Aboriginal chiefs from across Canada are choosing their national leader as voting began early Wednesday at the Assembly of First Nations meeting in Toronto.
Incumbent Shawn Atleo, who has strong support in his British Columbia base, is in the running for a second three-year term.
Facing him is a field of seven other candidates, including two regional chiefs and four women.
Results of the first ballot are expected around 12:30 p.m. ET. A candidate needs 60 per cent of the roughly 630 votes to win.
Selecting a leader could be a lengthy process. Three years ago in Calgary, eight ballots were required for the election that saw Atleo emerge victorious.
This time around, some of the candidates running against Atleo are claiming he is too close to the federal government.
"This is a choice between rolling over and standing up," candidate Pam Palmater said Wednesday before the first ballot results were announced. "I'm standing up."
Terrance Nelso, another candidate, predicted Atleo would hit a "brick wall" in the first round.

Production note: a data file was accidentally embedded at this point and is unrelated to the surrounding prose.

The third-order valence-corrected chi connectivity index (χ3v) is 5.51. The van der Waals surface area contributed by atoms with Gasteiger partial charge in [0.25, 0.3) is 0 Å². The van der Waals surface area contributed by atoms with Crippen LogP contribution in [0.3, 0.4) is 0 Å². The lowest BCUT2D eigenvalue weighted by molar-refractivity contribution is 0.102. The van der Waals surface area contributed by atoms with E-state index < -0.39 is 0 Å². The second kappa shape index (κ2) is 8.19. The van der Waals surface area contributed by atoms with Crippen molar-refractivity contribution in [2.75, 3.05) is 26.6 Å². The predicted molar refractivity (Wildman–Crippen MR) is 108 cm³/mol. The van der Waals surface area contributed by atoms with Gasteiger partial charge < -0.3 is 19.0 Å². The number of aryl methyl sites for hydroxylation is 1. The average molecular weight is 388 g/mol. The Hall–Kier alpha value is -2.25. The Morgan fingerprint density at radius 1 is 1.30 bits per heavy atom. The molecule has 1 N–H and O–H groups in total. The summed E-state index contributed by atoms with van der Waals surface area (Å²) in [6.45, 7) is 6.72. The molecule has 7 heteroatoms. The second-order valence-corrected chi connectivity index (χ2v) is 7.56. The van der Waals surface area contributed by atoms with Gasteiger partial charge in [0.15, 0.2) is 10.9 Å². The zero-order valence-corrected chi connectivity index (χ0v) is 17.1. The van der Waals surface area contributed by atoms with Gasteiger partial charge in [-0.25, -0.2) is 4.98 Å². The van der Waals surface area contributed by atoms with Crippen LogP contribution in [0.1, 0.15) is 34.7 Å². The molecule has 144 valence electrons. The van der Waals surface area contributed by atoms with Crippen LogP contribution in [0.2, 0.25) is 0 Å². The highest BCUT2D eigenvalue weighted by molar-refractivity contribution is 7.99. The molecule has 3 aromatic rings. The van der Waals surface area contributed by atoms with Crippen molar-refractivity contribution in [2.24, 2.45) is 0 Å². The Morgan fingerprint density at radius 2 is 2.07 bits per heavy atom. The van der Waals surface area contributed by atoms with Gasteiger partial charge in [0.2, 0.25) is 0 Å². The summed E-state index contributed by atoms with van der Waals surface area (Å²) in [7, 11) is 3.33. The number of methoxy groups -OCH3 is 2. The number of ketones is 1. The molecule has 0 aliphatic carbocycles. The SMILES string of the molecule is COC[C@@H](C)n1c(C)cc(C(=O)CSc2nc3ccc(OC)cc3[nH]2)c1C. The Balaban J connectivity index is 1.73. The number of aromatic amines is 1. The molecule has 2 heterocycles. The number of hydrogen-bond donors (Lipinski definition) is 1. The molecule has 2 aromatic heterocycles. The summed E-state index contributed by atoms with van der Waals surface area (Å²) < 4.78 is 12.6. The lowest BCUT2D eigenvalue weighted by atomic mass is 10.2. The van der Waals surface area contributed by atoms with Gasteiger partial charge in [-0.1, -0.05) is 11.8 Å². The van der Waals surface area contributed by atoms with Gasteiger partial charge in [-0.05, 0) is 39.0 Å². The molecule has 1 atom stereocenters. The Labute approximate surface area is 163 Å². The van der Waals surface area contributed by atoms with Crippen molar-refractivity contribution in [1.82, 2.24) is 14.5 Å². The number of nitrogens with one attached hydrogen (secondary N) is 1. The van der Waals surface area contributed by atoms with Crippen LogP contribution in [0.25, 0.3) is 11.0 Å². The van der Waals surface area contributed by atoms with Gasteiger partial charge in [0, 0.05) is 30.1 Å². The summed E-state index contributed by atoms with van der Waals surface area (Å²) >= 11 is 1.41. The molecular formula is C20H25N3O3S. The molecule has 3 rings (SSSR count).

Supporters of Atleo told CBC's Cam MacIntosh that they are confident they have enough support secured if voting goes to a second ballot.
At a leadership debate on Tuesday, all eight candidates emphasized the need for aboriginal control over their land and their lives.
"Let us get organized like never before," said Dene Chief Bill Erasmus. "Let's spell out clearly how we can take care of ourselves."
Pam Palmater, who is a Mi'kmaq lawyer and professor at Toronto's Ryerson University, said, "We know the status quo is killing our people. We're also, on top of that, having to face the most aggressive government in several generations."
Former national leader Ovide Mercredi nominated Atleo, and introduced him saying: "He is not close to government, he's close to our people … which matters more."
Quebec NDP MP Romeo Saganash was at Tuesday's gathering to hear the candidates' speeches and said he worries about possible confrontation between aboriginal groups and the federal government.
"Taking a tough stand on [Prime Minister Stephen] Harper is not necessarily the way to do it right now, in my view," he said.
With files from Jody Porter and The Canadian Press
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